WASHINGTON, DC — The United States is currently spending an estimated $45 billion annually on the more than 16-year-old war in Afghanistan, nearly half what the American government spent during the peak of the conflict in 2011, according to a top Pentagon official.
The Trump administration official estimated the annual Afghan war cost during a Senate Foreign Relations Committee hearing Tuesday about U.S. President Donald Trump’s Afghan strategy.
To put the figure in context, panel member Sen. Edward Markey (D-MA) quoted Dr. Andrew Kolodny, the co-director of the Opioid policy research center at Brandeis University, saying:
Forty-five billion dollars a year is an amazing amount of money to be spending. Just by comparison Andrew Kolodny who works at Brandeis University and he is the director of their opioid research facility, he said that if you just took two months of Afghanistan spending and dedicated it towards the opioid crisis, you can have an opioid center in every single county in the United States of America.
The United States has 3,007 counties. In 2016, the latest year for which data appears on record, the number of fatal drug overdoses reached an unprecedented 64,070, fueled primarily by opioids like heroin and synthetic heroin.
Despite about $8.7 billion in American taxpayer funds spent on counternarcotics operations in Afghanistan, the country remains the world’s top producer of opium and heroin, but the DEA insists very little of it makes its way into the United States, noting that Latin American drug cartels are responsible for bringing the bulk of the deadly drug on American soil.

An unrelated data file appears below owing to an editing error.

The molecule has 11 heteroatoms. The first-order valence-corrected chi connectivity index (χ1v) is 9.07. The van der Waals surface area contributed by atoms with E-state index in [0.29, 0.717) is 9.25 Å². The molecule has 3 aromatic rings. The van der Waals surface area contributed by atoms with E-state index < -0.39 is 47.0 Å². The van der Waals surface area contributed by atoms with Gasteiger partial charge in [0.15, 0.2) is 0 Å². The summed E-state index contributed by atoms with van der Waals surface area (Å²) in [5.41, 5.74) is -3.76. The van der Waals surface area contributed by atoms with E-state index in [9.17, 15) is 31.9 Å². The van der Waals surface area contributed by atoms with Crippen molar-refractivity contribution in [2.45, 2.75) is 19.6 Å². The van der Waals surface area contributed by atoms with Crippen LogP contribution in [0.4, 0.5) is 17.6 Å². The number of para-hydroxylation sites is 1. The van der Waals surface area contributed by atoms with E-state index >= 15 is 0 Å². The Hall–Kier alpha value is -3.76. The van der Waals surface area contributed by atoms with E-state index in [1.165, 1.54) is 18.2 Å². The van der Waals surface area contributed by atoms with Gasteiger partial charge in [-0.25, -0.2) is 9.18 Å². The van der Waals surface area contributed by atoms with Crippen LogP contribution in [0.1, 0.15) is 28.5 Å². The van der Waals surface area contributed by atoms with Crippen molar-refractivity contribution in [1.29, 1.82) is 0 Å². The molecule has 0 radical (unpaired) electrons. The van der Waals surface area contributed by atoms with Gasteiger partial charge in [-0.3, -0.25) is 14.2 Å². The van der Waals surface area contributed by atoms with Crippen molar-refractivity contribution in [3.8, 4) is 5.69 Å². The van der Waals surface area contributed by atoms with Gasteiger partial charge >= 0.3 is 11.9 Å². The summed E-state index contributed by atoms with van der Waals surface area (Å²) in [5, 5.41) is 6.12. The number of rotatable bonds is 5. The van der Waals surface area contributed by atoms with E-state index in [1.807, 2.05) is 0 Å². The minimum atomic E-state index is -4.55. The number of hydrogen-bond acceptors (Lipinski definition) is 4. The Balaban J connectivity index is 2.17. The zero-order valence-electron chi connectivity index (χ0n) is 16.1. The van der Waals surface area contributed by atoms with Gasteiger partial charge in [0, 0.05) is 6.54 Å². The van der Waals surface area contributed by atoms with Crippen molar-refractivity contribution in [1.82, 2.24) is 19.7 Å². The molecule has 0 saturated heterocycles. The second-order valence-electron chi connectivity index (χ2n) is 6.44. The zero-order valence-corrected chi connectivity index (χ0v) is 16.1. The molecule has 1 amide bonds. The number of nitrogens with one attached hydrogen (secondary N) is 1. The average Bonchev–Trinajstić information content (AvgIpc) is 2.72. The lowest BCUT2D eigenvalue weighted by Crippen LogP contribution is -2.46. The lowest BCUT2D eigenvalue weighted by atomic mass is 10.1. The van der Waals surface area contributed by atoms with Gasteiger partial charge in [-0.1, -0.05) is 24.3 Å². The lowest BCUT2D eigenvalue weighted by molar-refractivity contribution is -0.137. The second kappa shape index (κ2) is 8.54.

Meanwhile, the majority of heroin in neighboring Canada does come from Afghanistan. The Trump administration has declared the opioid epidemic currently gripping the United States a public health emergency and a national security threat.
Based on the figure unveiled by Randall Schriver, the assistant secretary of defense for Asian & Pacific Security Affairs, the United States is currently spending about $3.7 billion monthly on the war in Afghanistan.
An analysis by Brown University’s Cost of War project revealed that the U.S. had devoted about $877 billion to the ongoing Afghanistan conflict since it started in October 2001, placing current annual war spending at about $49 billion.
Schriver explained that his $45 billion estimate includes about $5 billion devoted to Afghan forces and $13 billion for U.S. troops inside Afghanistan, the rest invested in logistical support.
John Sullivan, the deputy secretary of state, who testified alongside the Pentagon official, added that the United States spends about $780 million on economic aid.
“The costs now are still significantly lower than during the high point of the war in Afghanistan,” reports the Associated Press (AP). “From 2010 to 2012, when the U.S. had as many as 100,000 soldiers in the country, the price for American taxpayers surpassed $100 billion each year. There are currently around 16,000 U.S. troops in Afghanistan.”
Some lawmakers acknowledged that Afghanistan’s annual economic output, or gross domestic product (GDP), is insufficient to pay for the yearly cost of the war.
The International Monetary Fund (IMF) placed Afghanistan’s 2017 GDP at about $20 billion, less than half of what the United States is spending on the conflict each year.
U.S. nation-building efforts in Afghanistan alone have exceeded $120 billion since the war started more than 16 years ago.